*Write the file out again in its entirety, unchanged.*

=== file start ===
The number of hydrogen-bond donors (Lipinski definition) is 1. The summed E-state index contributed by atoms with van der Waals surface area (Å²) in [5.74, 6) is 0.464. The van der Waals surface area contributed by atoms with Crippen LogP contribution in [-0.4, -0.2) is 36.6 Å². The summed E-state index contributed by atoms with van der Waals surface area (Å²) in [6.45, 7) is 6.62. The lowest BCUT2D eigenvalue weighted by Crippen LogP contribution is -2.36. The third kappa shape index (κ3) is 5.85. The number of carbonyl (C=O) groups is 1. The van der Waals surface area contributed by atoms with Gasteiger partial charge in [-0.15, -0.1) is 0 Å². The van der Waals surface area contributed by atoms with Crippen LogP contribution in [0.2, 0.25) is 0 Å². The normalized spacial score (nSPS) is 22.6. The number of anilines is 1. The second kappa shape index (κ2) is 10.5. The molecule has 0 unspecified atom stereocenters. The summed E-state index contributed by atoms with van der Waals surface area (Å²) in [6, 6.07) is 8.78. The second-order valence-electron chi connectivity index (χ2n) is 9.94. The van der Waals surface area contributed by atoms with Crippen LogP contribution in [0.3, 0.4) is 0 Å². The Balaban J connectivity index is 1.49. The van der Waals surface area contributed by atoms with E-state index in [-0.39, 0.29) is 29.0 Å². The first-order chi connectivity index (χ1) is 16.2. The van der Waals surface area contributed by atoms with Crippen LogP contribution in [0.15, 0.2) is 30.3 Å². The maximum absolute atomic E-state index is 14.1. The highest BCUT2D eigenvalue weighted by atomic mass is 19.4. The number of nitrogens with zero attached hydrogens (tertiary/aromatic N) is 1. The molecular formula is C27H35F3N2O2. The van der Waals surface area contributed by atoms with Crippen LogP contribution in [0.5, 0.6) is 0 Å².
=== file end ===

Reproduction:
The number of hydrogen-bond donors (Lipinski definition) is 1. The summed E-state index contributed by atoms with van der Waals surface area (Å²) in [5.74, 6) is 0.464. The van der Waals surface area contributed by atoms with Crippen LogP contribution in [-0.4, -0.2) is 36.6 Å². The summed E-state index contributed by atoms with van der Waals surface area (Å²) in [6.45, 7) is 6.62. The lowest BCUT2D eigenvalue weighted by Crippen LogP contribution is -2.36. The third kappa shape index (κ3) is 5.85. The number of carbonyl (C=O) groups is 1. The van der Waals surface area contributed by atoms with Gasteiger partial charge in [-0.15, -0.1) is 0 Å². The van der Waals surface area contributed by atoms with Crippen LogP contribution in [0.2, 0.25) is 0 Å². The normalized spacial score (nSPS) is 22.6. The number of anilines is 1. The second kappa shape index (κ2) is 10.5. The molecule has 0 unspecified atom stereocenters. The summed E-state index contributed by atoms with van der Waals surface area (Å²) in [6, 6.07) is 8.78. The second-order valence-electron chi connectivity index (χ2n) is 9.94. The van der Waals surface area contributed by atoms with Crippen LogP contribution in [0.3, 0.4) is 0 Å². The Balaban J connectivity index is 1.49. The van der Waals surface area contributed by atoms with E-state index in [-0.39, 0.29) is 29.0 Å². The first-order chi connectivity index (χ1) is 16.2. The van der Waals surface area contributed by atoms with Crippen LogP contribution in [0.15, 0.2) is 30.3 Å². The maximum absolute atomic E-state index is 14.1. The highest BCUT2D eigenvalue weighted by atomic mass is 19.4. The number of nitrogens with zero attached hydrogens (tertiary/aromatic N) is 1. The molecular formula is C27H35F3N2O2. The van der Waals surface area contributed by atoms with Crippen LogP contribution in [0.5, 0.6) is 0 Å².